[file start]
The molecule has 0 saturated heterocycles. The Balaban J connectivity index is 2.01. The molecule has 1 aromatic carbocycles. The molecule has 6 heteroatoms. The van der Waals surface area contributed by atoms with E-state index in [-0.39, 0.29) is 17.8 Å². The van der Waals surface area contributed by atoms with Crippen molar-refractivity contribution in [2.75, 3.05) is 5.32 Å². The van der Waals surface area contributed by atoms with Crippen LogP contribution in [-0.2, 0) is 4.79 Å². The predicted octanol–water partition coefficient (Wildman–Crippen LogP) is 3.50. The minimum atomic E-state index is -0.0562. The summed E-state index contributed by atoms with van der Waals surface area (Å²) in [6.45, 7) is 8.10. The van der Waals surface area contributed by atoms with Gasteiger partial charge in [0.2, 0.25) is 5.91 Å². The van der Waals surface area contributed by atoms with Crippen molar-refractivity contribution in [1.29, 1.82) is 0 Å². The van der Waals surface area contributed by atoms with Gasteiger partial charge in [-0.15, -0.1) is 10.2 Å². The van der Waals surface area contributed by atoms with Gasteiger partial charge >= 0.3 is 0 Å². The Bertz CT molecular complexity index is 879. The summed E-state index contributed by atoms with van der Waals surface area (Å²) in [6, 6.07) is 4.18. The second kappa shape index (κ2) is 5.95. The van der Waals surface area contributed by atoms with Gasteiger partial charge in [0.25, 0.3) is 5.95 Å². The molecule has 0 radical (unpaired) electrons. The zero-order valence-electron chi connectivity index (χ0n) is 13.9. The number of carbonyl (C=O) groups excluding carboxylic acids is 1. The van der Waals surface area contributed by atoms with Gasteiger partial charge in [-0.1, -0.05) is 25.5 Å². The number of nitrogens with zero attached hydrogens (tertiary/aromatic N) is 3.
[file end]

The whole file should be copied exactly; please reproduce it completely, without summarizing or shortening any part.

The molecule has 0 saturated heterocycles. The Balaban J connectivity index is 2.01. The molecule has 1 aromatic carbocycles. The molecule has 6 heteroatoms. The van der Waals surface area contributed by atoms with E-state index in [-0.39, 0.29) is 17.8 Å². The van der Waals surface area contributed by atoms with Crippen molar-refractivity contribution in [2.75, 3.05) is 5.32 Å². The van der Waals surface area contributed by atoms with Crippen LogP contribution in [-0.2, 0) is 4.79 Å². The predicted octanol–water partition coefficient (Wildman–Crippen LogP) is 3.50. The minimum atomic E-state index is -0.0562. The summed E-state index contributed by atoms with van der Waals surface area (Å²) in [6.45, 7) is 8.10. The van der Waals surface area contributed by atoms with Gasteiger partial charge in [0.2, 0.25) is 5.91 Å². The van der Waals surface area contributed by atoms with Crippen molar-refractivity contribution in [1.29, 1.82) is 0 Å². The van der Waals surface area contributed by atoms with Gasteiger partial charge in [-0.15, -0.1) is 10.2 Å². The van der Waals surface area contributed by atoms with Gasteiger partial charge >= 0.3 is 0 Å². The Bertz CT molecular complexity index is 879. The summed E-state index contributed by atoms with van der Waals surface area (Å²) in [6, 6.07) is 4.18. The second kappa shape index (κ2) is 5.95. The van der Waals surface area contributed by atoms with Gasteiger partial charge in [0.25, 0.3) is 5.95 Å². The molecule has 0 radical (unpaired) electrons. The zero-order valence-electron chi connectivity index (χ0n) is 13.9. The number of carbonyl (C=O) groups excluding carboxylic acids is 1. The van der Waals surface area contributed by atoms with Gasteiger partial charge in [-0.1, -0.05) is 25.5 Å². The number of nitrogens with zero attached hydrogens (tertiary/aromatic N) is 3.